I serve on a small team examining and considering possible new models of governance and staffing for the Maine Conference. We’ve been meeting regularly since last summer, wrestling with a variety of issues, working with a consultant, and finally coming to a place where we have a draft document that’s ready to be shared with the Conference’s representative body, and then the Conference as a whole. For the next several months, we’ll be gathering comments and suggestions, and working on new drafts, with new insights and details of where the Conference might focus its resources and its energy in the future.
One of the issues that I’ve brought to the table is an issue that continues to feel like my issue, and my issue alone. In the work of others on the Team and in the drafts they’ve proposed, my “issue” is always left out.
I realize that “my issue” is not fun or glamorous, or exciting—at least in how we want to be thinking about the future of the Maine Conference of the United Church of Christ. But, it is critical, I believe, and so I keep bringing it up, inserting it back into the work that we are doing, sometimes with a note about how strongly I believe that it needs to be there. Although I’m starting to feel like a broken record, I continue to try to drive home my point. It’s been feeling a lot like a trip into the wilderness.
My “issue” is the simple truth of demographic realities and trends in Maine—at the local and state level. Demographics is not simply a matter for the local church, but ought to be a focal point of our Conference, especially since there are a lot of UCC churches that exist in shrinking communities. And, as well, there are growing communities where no UCC churches exist in any form.
Here are some examples:
In Augusta, there is a large, almost cathedral-like building home to a not so large UCC congregation. In the city of Augusta—Maine’s capital—population declined from 21,819 in 1980 to 19,136 in 2010 (12.3%). Within that shrinking population, there was an even steeper decline of children, from 5,649 under 18, to 3,309 (41.42%).
In Waterville, about 20 miles north of Augusta, there is also a large building home to a shrinking congregation. In that city, the population declined from 17,779 in 1980 to 15,722 in 2010 (11.5%). The “under 18” population fell from 4,158 to 2,893 (28%).
And, then there are these communities:
In Belgrade, a lovely lake area, west of Augusta and Waterville, the population increased from 2,048 in 1980 to 3,189 in 2010, and the “under 18” population increased from 605 to 785, although the median age rose from 31 to 44.
In Manchester, another lovely lake community just west of Augusta, the population increased from 1,949 to 2,580 between 1980 and 2010, while the “under 18” population decreased from 574 to 525 and the median age went up from 33 to 47 during that same period.
In Sidney, the town that separates Waterville and Augusta, the population increased from 2,052 to 4,208, while the “under 18” population increased from 700 to 1,047 and the median age went up from 28 to 40.
There are no UCC churches in Belgrade, Manchester or Sidney, or in other towns like them—small town communities, many of them with lakes and variable populations (probably more in summer than winter) and which may or may not be dealing with an increase of children. But, all of them, like so many other communities around the state, are dealing with significant increases in median age.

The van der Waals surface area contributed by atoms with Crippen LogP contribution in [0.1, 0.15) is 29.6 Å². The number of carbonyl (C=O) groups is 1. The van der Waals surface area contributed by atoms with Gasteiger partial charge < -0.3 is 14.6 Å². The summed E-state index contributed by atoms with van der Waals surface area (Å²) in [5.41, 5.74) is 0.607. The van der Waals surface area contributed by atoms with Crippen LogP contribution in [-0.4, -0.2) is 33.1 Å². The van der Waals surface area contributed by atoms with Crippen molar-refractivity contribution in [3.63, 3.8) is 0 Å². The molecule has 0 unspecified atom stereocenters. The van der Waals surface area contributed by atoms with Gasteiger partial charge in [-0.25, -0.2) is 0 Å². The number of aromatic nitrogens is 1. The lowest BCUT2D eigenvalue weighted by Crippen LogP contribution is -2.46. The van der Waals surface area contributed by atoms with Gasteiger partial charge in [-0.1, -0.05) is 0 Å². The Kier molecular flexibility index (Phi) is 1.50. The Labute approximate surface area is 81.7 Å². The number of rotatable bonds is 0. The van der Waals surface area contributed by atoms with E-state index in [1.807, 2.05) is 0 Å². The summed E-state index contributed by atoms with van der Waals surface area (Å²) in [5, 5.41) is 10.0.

No surprise there, really, since Maine is the oldest state in the country.
This ought to be key Conference business. It ought to be a part of the work of Conference staff to help us, on the local, association and Conference levels, to understand demographic changes and trends. We should to be thinking about where our churches are located and wondering if this is the best way to “be church” in this part of the world in these days. We should be thinking about how to spread the good news, in ways that are flexible and nimble (no new church buildings, for instance), into communities that are growing. We should be spending quality time considering our concept of “Sunday School” and whether or not it should be so focused on children.
I realize that it’s not much fun to dig deep into census data, especially when the information one finds is not really what one would like to find. It’s not a lot of fun to unearth and try to disseminate information that many good church people would rather ignore.
But, when information is not only so crucial to how we think about ourselves and how we should be thinking about ourselves, but is also readily available, it seems ludicrous to ignore the reality that, for many of us, is right in front of us. Spend time wandering around Waterville or Augusta, and one cannot help but notice the prevalence of older people, and the dearth of younger people. Drive around these cities and notice how many homes are for sale, and have been . . . for a while.
This isn’t just about learning to close churches in communities that are shrinking or dying (though we should be doing a better job in that regard), it’s also about being engaged in transformation and the ways that our God may be guiding us, in these communities that look different than they did thirty years ago. Evangelizing to retired people is different—and will look and feel different— than evangelizing to young families, but for many places in Maine, that’s where we, as churches and as a denomination, could be doing good and welcoming work.
Changes and trends are not always welcome, but they are what they are. Ignoring them isn’t good, nor is it healthy. In those changes and trends, there are opportunities—opportunities to be the kind of Christ-centered people we say we want to be.